FIG. 4 is a partial front view of a patient showing the thoracic cavity in relation to the catheter position indicator;
FIG. 5 is a side view of a patient showing the thoracic cavity in relation to the catheter position indicator;
FIG. 6 is a partial front view of a patient with the catheter position indicator in place and showing alternative entry locations for the catheter;
FIG. 7 is a partial enlarged, partial sectional detailed view showing the position of a catheter tip within the heart of a patient; and
FIG. 8 is a partial enlarged, partial sectional detailed view showing the position of a Swan-Ganz catheter tip within the heart of a patient.
The catheter position indicator 10 is illustrated in FIG. 2. FIGS. 4 and 5 best illustrate the patient attachment location of the catheter position indicator 10. FIGS. 7 and 8 illustrate the human heart and the preferred position of two different types of catheters used for hemodynamic monitoring. FIG. 6 illustrates the preferred catheter insertion pathways for hemodynamic monitoring. FIG. 3 illustrates a common leveling device for attachment between the catheter position indicator and a pressure transducer assembly. FIG. 1 illustrates the catheter position indicator in use with a hemodynamic monitoring and leveling assembly.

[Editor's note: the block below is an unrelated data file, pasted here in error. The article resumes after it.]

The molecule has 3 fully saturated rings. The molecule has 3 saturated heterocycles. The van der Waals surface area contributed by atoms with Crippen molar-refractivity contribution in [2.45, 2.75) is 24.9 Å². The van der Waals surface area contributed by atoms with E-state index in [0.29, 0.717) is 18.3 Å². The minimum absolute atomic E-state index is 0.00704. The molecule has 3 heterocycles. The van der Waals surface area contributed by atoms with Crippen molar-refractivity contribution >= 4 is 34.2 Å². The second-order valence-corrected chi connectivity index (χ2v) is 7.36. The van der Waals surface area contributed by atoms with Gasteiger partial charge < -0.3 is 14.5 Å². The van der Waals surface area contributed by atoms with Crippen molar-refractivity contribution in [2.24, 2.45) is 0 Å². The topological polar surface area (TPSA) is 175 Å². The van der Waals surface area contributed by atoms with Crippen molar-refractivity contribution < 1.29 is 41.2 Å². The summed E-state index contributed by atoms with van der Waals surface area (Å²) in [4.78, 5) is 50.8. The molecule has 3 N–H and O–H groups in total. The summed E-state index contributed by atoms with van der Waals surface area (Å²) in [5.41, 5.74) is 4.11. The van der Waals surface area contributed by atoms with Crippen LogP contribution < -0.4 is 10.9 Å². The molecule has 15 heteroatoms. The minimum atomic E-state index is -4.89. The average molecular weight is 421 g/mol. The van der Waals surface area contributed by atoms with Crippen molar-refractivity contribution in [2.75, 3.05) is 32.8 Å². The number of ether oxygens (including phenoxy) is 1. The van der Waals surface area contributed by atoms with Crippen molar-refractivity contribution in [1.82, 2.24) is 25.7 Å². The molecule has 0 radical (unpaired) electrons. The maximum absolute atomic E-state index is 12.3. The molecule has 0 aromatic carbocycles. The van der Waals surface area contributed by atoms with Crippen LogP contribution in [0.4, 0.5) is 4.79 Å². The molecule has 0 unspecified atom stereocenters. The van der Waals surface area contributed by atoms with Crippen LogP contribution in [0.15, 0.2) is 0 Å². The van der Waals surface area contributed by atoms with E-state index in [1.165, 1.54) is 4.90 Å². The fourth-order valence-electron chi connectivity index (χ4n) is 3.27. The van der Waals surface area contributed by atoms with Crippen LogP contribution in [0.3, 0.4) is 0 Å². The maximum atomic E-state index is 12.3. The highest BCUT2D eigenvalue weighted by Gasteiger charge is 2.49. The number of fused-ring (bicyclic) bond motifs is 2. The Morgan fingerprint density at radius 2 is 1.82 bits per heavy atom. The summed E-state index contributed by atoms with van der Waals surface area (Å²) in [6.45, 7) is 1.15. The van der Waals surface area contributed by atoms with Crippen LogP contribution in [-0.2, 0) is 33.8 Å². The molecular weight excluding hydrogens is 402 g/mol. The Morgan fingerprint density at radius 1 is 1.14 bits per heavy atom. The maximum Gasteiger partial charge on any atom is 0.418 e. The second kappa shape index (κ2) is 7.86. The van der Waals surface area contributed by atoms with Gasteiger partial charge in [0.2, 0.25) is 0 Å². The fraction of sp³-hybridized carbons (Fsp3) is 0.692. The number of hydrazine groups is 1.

The catheter position indicator 10 is preferably formed of a radio transparent sheet material 12 having an adhesive backing 14 for adhering the sheet material 12 to the epidermal layer 70 of the human body.
The adhesive backing 14 is preferably formed of a non-toxic tack adhesive capable of painless removal from the epidermal layer 70. Also included is a peel-away backing 16 for preventing the adhesive baokinq 14 from adhering to objects prior to placement of the catheter position indicator 10.
Affixed to the front surface of the radio transparent sheet material 12 are a plurality of spaced apart radio opaque hook fasteners 18. The fasteners 18 are spaced apart in a graduated fashion along the surface of the sheet material 12, and are adhered to the sheet material 12 by an adhesive 72.